Video renews controversy over Michael Brown shooting (VIDEO)

A documentary that premiered at an Austin film festival over the weekend brings a new perspective to events that led to the shooting of Michael Brown, a Missouri teen whose death in 2014 brought national scrutiny to local police tactics.

The film “Stranger Fruit” counters the narrative that Brown committed strong arm robbery just before his death — details authorities revealed, as many believe, to discredit the 18-year-old’s character — by describing the exchange as part of an alleged drug deal between Brown and store employees the night before the shooting on Aug. 14, 2014.

Filmmaker Jason Pollock, as well as Brown’s mother, Lezley McSpadden, said the entire robbery claim was a misunderstanding.

The film contains newly released surveillance video showing Brown entering Ferguson Market and Liquor around 1 a.m. on the morning of the shooting. He walks to the cooler to grab a drink and then goes to the counter. But instead of paying with cash, he slides what appears to be a small bag of weed across the counter. The employees pick it up, pass it around and take turns smelling it.

The employees then hand Brown two large boxes of cigarillos, which are put into a bag with Brown’s other items. Brown starts to turn away and leave the store, but then for reasons which aren’t known, leaves the cigarillos behind. He hands the bag back to the employees, who tuck it away behind the counter.

The film describes Brown leaving the store but returning – presumably to retrieve the cigarillos and other items – about 10 hours later, approximately 10 minutes before he was shot.

Pollock said the video proves Brown never stole anything from the store. Still, Brown was caught on surveillance video assaulting the store owner, who claims he knew nothing about the marijuana exchange or any other prior arrangement.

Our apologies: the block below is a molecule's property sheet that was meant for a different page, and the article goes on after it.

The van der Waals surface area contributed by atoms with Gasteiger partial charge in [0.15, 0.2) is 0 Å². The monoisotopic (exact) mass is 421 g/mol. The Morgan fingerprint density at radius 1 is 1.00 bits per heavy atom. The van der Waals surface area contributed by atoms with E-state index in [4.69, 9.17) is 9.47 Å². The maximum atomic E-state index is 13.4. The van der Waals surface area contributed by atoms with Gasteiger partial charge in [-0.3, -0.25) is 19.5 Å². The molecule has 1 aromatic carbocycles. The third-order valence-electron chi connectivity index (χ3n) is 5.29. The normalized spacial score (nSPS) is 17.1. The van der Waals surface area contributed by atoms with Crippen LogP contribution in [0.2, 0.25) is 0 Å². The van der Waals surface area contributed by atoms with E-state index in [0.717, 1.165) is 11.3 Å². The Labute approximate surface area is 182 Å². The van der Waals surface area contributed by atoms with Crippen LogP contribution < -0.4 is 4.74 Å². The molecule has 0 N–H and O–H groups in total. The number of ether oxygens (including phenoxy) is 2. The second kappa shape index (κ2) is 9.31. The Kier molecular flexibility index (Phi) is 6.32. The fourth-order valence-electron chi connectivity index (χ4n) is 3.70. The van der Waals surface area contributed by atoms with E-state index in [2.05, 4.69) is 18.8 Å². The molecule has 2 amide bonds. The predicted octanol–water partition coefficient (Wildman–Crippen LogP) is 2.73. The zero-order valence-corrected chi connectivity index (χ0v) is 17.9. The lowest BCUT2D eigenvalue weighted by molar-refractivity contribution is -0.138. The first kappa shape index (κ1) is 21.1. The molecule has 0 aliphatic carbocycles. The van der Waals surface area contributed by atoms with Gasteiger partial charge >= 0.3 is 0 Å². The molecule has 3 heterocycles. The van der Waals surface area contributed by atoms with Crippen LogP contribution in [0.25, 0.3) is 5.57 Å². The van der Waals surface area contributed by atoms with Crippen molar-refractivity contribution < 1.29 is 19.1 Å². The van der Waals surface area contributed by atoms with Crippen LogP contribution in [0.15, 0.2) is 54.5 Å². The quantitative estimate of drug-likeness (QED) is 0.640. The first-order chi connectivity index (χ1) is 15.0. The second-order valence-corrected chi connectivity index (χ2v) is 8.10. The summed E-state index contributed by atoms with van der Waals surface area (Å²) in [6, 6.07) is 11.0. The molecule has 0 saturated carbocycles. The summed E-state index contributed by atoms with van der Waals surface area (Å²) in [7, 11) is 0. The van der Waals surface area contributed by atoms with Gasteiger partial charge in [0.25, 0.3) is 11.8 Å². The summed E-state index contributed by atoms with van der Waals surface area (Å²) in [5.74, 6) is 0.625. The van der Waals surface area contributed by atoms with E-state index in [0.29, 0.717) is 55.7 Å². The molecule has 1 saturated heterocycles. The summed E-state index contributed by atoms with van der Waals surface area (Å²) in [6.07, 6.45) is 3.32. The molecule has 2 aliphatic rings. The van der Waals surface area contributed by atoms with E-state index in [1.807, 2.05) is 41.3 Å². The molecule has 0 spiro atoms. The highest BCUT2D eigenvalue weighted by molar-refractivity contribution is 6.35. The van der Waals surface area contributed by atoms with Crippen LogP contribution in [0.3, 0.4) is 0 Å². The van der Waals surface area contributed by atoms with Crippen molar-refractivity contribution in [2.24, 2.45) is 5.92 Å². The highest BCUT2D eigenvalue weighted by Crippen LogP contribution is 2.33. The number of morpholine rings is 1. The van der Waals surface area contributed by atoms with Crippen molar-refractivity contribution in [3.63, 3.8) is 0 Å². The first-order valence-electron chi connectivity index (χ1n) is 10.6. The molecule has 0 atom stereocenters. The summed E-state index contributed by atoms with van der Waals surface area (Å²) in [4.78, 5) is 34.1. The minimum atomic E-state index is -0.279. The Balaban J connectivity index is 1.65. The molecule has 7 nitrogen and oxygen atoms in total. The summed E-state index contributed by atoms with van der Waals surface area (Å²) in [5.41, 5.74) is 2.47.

“There was no transaction,” Jay Kanzler, an attorney representing the store, its owners and employees, told The New York Times. “There was no understanding. No agreement. Those folks didn’t sell him cigarillos for pot. The reason he gave it back is he was walking out the door with unpaid merchandise and they wanted it back.”

During the physical altercation between Brown and the store owner, a customer called 911 to report the incident. A few minutes later, Wilson, while on patrol, noticed Brown and a friend walking down the middle of the street. The two matched the description given by the store owner. Brown even clutched cigarillos in his hand, leading Wilson to believe he was the suspect in the robbery.

Wilson then stopped his patrol car to talk with the teens and a heated altercation immediately followed. The 45-second exchange between Wilson and Brown ended in teen’s death, which led to a fury of protests and riots across the country.

Wilson, who was cleared by the grand jury of any wrongdoing, maintained he only fired at Brown when he felt his life was in danger after Brown first assaulted him and tried to take his service pistol, claims which were also backed by physical evidence.

While Pollock scolded authorities for not previously sharing the video and details of the cigarillos and marijuana exchange, St. Louis County Police Chief Jon Belmar said the investigation focused on the shooting, not the theft.

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